The Thylacine or Tasmanian Tiger, was a large nocturnal carnivorous marsupial now believed to be extinct that was native to both Australia and New Guinea. The Thylacine is believed to have first appeared over two million years ago with documentation of the species appearing on rock-art that have been dated as far back as 1,000BC.
This specimen is part of a collection of almost 200 animal specimens that were originally acquired as skins from various institutions across Australia, including the Australian Museum and the National Museum of Victoria, as well as individuals such amateur anthropologist Reynell Eveleigh Johns between 1860-1880. These skins were then mounted by members of the Burke Museum Committee and put-on display in the formal space of the Museum’s original exhibition hall where they continue to be on display. This display of taxidermy mounts initially served to instruct visitors to the Burke Museum of the natural world around them, today it serves as an insight into the collecting habits of the 19th century.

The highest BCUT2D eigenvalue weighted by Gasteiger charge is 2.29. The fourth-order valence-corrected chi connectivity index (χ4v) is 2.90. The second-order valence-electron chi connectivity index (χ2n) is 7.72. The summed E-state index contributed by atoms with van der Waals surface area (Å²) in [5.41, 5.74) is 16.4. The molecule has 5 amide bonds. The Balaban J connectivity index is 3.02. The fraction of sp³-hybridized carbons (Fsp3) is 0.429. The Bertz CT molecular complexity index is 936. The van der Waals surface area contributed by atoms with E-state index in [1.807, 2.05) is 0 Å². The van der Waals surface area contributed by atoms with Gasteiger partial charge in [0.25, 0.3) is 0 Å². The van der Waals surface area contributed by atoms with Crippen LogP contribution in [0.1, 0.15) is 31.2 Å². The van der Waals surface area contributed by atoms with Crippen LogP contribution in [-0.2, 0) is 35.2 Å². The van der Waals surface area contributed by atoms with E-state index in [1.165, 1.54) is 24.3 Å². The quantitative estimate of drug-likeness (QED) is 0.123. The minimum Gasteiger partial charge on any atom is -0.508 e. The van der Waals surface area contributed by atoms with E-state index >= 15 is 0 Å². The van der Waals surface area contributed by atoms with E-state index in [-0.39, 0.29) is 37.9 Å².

The Burke Museum Thylacine is of great historic, scientific and cultural significance as Australia's most notable example of a species made extinct within living memory. Poignant images of the last known thylacine linger in national consciousness and remain an evocative symbol of the impact of humankind on the natural environment. The Burke Museum thylacine has immense social significance not only for its ability to tell a story to present and future generations, but also for embodying the mythic tiger that lives on elusively, we hope, in the Tasmanian wilderness. Attempts to clone the thylacine from material held in museums attest to the passion that this iconic animal evokes in the scientific as well as mainstream community.
Medium sized lean female thylacine with four stocky legs and a stiff tail. The fur is short and coarse and in a light brown-yellow colour with 15 dark brown stripes across the width of the body. The head is long and narrow with two small pointy ears and a large jaw with up to 30 visible teeth.